Venice Real Estate

Venice is a an oceanfront neighborhood on the Westside of Los Angeles. Venice is a diverse neighborhood that is in transition as gentrification mixes with the charming eccentricity and artistic spirit that have defined the neighborhood for decades. The transition (and growing pains) are most evident in the juxtaposition of Venice real estate styles ranging from the older California Bungalows and Craftsman homes to the new architectural contemporary homes sited next to (and towering over) the smaller homes. Venice includes the following neighborhoods: Abbot Kinney, Venice Beach, Venice Canals, Windward Circle, North of Rose, Oakwood Pentagon, Milwood Trapezoid, Silver Triangle, President's Row, East of Lincoln. For more Venice information and additional Venice real estate info, read below.

Venice Real Estate

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For access to additional Venice real estate in the form of off-market pocket listings, contact our Venice Realtors.

Venice Information

Venice is located within the 90291 and 90292 zip codes and is bordered by Santa Monica to the north; Palms-Mar Vista and Culver City to the east, Marina Del Rey to the south, and the Pacific Ocean to the west.

In a coin flip, Abbot Kinney, who made his wealth from tobacco, won a plot of marshy land from his former partners in real estate development. He envisioned what he called "Venice of America" for the land and dug miles of canals to drain the marshes, so it could be developed for residential use. Kinney founded Venice of America in 1905 as an oceanfront resort. During his lifetime, Abbot Kinney governed the city according to his vision, but things fell apart after his death in 1920. The city fell into disrepair and was unable to keep up with city services and a growing population and willfully ended its status as an independent city when annexed by Los Angeles in 1926.

After the City of Los Angeles annexed what had been equivalent to the Disneyland of the day, it tried to reshape the resort in its own image, paving over canals to create additional roads and closing Venice's amusement piers as soon as possible. Discovery of oil and the resulting 450 oil wells that soon sprang up contaminated the remaining canals with drilling waste. After decades of neglect, Venice became the "Slum by the Sea" and its run-down housing resulted in low rents that attracted many immigrants and counterculture artists including those from the Beat generation.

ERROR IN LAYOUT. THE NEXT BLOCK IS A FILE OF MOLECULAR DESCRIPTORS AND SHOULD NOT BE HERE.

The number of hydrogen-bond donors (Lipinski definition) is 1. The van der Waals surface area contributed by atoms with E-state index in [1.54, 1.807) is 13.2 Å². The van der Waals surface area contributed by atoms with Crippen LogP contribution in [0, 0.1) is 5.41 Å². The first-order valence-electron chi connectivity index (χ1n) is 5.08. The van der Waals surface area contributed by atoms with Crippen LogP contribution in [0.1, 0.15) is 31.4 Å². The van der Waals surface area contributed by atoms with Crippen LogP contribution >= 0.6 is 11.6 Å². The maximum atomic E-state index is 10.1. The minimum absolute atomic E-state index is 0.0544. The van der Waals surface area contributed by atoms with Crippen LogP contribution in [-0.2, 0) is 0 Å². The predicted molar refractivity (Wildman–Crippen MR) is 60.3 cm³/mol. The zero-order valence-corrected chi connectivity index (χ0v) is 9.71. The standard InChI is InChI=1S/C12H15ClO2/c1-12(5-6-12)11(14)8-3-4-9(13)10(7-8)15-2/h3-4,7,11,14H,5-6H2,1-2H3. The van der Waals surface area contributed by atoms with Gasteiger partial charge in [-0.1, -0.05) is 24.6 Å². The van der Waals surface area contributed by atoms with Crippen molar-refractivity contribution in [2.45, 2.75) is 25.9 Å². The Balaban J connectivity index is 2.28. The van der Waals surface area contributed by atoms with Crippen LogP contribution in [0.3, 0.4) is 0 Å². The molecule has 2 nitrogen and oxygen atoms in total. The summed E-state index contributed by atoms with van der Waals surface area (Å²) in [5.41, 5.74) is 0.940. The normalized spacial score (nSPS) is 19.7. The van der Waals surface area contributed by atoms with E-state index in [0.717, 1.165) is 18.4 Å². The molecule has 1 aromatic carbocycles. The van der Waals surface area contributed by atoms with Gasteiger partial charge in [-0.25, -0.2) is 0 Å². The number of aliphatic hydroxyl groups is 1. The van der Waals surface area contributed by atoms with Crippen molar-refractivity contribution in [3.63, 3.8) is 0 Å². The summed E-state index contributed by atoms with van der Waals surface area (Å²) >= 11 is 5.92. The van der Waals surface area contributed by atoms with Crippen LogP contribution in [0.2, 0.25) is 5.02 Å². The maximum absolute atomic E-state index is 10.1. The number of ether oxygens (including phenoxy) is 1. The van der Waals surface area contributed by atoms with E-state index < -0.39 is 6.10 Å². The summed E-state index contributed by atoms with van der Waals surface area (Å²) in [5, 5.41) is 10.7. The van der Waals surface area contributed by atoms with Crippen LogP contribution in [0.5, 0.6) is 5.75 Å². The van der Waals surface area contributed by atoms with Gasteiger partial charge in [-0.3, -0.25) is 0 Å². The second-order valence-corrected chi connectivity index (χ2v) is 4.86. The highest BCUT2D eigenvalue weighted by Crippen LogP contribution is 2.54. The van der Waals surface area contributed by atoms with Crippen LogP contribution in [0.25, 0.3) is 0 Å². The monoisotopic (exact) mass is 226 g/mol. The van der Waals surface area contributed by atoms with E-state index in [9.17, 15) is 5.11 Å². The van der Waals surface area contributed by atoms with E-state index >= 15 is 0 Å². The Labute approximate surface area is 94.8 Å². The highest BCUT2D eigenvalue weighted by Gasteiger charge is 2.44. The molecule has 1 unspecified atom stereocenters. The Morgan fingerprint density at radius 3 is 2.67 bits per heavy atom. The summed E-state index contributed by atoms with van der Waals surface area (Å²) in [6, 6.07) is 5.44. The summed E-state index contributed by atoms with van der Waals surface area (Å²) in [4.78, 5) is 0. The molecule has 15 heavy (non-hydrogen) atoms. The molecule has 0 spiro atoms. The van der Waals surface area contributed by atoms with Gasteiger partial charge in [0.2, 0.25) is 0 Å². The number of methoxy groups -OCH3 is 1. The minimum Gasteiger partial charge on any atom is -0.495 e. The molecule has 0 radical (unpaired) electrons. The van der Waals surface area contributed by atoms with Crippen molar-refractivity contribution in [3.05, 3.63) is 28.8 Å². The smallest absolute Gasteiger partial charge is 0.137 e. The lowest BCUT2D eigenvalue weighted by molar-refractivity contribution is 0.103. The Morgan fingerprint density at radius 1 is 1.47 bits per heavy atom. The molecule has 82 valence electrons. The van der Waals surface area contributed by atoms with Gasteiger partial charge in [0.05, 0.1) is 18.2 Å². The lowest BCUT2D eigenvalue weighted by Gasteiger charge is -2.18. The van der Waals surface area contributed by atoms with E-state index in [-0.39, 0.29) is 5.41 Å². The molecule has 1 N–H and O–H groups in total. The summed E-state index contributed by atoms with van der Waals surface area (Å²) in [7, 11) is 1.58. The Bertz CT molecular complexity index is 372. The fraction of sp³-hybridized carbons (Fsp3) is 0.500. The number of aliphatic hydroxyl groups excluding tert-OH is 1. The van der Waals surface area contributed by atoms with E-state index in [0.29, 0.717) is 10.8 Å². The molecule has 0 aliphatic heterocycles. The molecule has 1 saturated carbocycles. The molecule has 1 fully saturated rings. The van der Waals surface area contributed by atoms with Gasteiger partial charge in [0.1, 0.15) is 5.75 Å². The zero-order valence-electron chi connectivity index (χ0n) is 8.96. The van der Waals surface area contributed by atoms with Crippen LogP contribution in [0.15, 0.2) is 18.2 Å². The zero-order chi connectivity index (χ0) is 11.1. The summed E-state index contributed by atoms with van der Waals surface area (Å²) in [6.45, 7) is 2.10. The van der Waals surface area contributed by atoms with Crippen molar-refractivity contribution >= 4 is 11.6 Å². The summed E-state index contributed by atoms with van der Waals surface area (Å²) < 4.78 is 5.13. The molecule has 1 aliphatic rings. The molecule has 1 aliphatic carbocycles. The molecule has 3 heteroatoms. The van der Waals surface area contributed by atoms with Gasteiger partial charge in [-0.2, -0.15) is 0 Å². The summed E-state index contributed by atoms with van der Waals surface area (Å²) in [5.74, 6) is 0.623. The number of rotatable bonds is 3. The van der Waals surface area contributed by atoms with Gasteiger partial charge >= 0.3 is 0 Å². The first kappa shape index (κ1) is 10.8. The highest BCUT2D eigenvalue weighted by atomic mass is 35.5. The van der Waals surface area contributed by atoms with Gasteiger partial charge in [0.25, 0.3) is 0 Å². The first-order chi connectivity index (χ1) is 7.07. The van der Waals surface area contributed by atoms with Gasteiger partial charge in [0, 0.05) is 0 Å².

Today, Venice has retained its artist-friendly history and is known as an artistic beachfront community.

Attractions in Venice include its wide beach, the Abbot Kinney shopping district, which was recently named the "The coolest block in America" by GQ Magazine, and a weird-yet-charming bazaar-like promenade along Venice Beach that is known as "Ocean Front Walk" or "the boardwalk" and includes world-famous Muscle Beach and the renowned basketball courts featured in the movie "White Man Can't Jump."

Many of Venice's houses have their principal entrances from pedestrian-only streets and have their addresses based on the footpaths, with alleys in the rear of the homes allowing for automobile access. Roughly 620 single-family homes are located on these inland walking streets.

Famous Venice Estates and Homes:

  • 2509 Ocean Front Walk (aka: Norton House): Architect: Frank Gehry
  • 326 Indiana Avenue (aka: Indiana Avenue Houses/Arnoldi Triplex): Architect: Frank Gehry in partnership with artists Laddie Dill and Charles Arnoldi
  • 39 Horizon Avenue (aka: Jane M. Spiller Residence): Architect: Frank Gehry
  • 57 Windward Avenue: Former home and studio of Robert Graham and Anjelica Huston
  • 2127 Linden Avenue (aka: One Window House): Recipient of the AIA L.A. Design Award in 2007. Architects: Olivier Touraine and Deborah Richmond of Touraine Richmond Architects
  • 2420 Grand Canal Court: Architect: Stephen Ehrlich
  • 730 Palms Boulevard: Architects: Marmol Radziner
  • 2355 Eastern Canal Court: Architect: Vaughan Trammell
  • 2452 Penmar Avenue: Architect: Magdalena Glen-Schieneman

Notable and Celebrity Venice Residents (Past and Present):

  • Dennis Hopper: Actor, Filmmaker, Photographer, and Artist
  • Anjelica Huston: Actress
  • Robert Graham: Sculptor
  • Thom Mayne: Neo-Expressionist Architect; Principal at Morphosis, an architecture firm in Santa Monica; and Co-Founder of Southern California Institute of Architecture (SCI-Arc)

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Last updated on September 25th, 2017 at 12:31am PDT